Sunday, February 12, 2012


Admit it, you're no more interested in what happened 5 years ago, than you are 60 odd years ago, when vast swathes of the media was taking shape.

But there's an interesting phenomenon, which I keep encountering which I'd like to share with you and why those yester years really matter. I have illustrated it with this oversimplified diagram.

1) It goes something like this. At some point in the 20th century or before, or lesser so now, an individual (an exemplar, genius) or a group, often unconnected, discovered something. Let's say in this case television.

2) A number of key figures then came up with their findings that suited them for personal reasons that they would share with others. Television news producers terrified viewers would turn away from their reports if they were longer than 2 minutes kept them short and snappy. They also devised a number of highly relevant schemes for the time, such as how to make a report. The TV equipment was heavy and cumbersome so it shaped their thoughts to keep the camera steady.

3) These key decisions determining television became sturdy and contemporary. If it's not broken why fix it.

4) Then you and I came along. What we observed as contemporary features suited us fine. They had to be true and meaningful, otherwise everyone else would not be using them. It's like your grand mother and father telling you a story. It's true, but it doesn't mean we too need to go and find bicarbonate of soda to clean are teeth.

6) We then decided, based on what we'd observed that this is how things should be and where they're going.

5)  Except that we'd missed out point 5) which arises because at the point that the exemplars (clever people) made their decisions, which were often correct, and before they became contemporary, a number of things changed. What's more, the people who often adopted forms from exemplars had different ideologies from the exemplars.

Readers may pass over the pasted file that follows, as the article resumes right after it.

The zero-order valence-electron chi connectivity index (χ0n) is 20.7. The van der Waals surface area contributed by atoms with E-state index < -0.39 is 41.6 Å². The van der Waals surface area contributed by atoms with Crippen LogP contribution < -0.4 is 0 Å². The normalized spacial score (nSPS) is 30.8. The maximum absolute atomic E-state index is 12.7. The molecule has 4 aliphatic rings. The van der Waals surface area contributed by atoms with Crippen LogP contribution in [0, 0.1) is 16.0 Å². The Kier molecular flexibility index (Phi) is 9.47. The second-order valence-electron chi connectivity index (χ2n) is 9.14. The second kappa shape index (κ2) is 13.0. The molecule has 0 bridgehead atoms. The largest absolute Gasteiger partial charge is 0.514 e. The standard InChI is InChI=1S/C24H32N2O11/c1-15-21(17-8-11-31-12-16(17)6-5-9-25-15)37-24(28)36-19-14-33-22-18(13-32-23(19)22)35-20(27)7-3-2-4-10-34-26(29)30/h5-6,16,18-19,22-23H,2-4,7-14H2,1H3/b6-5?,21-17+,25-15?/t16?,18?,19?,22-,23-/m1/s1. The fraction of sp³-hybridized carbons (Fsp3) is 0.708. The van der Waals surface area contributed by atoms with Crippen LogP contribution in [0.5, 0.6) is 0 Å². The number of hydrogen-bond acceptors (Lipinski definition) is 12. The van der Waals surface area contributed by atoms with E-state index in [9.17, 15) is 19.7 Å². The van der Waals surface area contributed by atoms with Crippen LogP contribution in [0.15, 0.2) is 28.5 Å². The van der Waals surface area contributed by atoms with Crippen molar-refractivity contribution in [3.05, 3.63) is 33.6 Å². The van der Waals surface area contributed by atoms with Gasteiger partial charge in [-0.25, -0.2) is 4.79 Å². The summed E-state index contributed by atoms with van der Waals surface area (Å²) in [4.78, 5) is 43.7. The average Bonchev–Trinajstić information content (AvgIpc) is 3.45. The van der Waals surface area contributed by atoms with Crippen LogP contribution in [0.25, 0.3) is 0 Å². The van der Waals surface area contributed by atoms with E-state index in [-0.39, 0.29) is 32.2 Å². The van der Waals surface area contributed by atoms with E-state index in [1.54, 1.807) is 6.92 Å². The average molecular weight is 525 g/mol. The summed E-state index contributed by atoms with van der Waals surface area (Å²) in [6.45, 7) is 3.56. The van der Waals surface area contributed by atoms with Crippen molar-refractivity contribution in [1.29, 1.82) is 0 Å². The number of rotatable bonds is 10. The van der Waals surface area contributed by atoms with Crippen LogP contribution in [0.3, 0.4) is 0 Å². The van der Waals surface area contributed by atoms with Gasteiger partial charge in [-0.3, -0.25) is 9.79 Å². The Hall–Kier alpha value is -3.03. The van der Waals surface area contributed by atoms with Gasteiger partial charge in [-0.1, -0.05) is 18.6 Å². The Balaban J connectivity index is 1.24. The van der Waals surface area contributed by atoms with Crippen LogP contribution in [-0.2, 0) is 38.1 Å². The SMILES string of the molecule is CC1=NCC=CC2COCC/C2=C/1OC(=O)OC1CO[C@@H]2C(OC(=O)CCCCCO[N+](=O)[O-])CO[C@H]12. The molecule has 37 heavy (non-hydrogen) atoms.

Why it's all different now
Society changed, the ideology of those who often pushed what the exemplars knew were different, culturally, we've grown, technologically the camera's no longer heavy, and philosophically a range of the original theories or even guidelines have been questioned.

Someone asked the question: what's the appropriate length of a video online. To answer the question, you either conduct your own research, which can be time consuming or expensive ( not really!) or you take heed of what some other clever person is saying. But what you can't say is, just because it was like that before, should be the reason why it is now.

What we know, is only as good as the period it was often devised, and some. Some of the exemplar features ground everything there is today e.g. the motor car, but to understand the true nature of the forces of change and how to get by the new experts, we need to go and talk to the exemplar.

There's a lovely point in the film The Facebook, and whilst I know its fictional, it may just have worked this way when Mark Zuckerberg figures out what people want to see. They want to know about each other, his character proclaims. Zuckerberg the exemplar of his time based his thinking on what people before him, such as Hobbes had discovered in the 17th century about social networking.

Now a brief point, the exemplar is not fixed in a time zone. They exist now as they have over the years, but what separates the exemplar is they started from scratch, with no readily available, prior concept, or already made creation that they mimiced to launch their idea.

And that is the Fork in the road syndrome.

The next time a media expert tells you something ask them how they know :)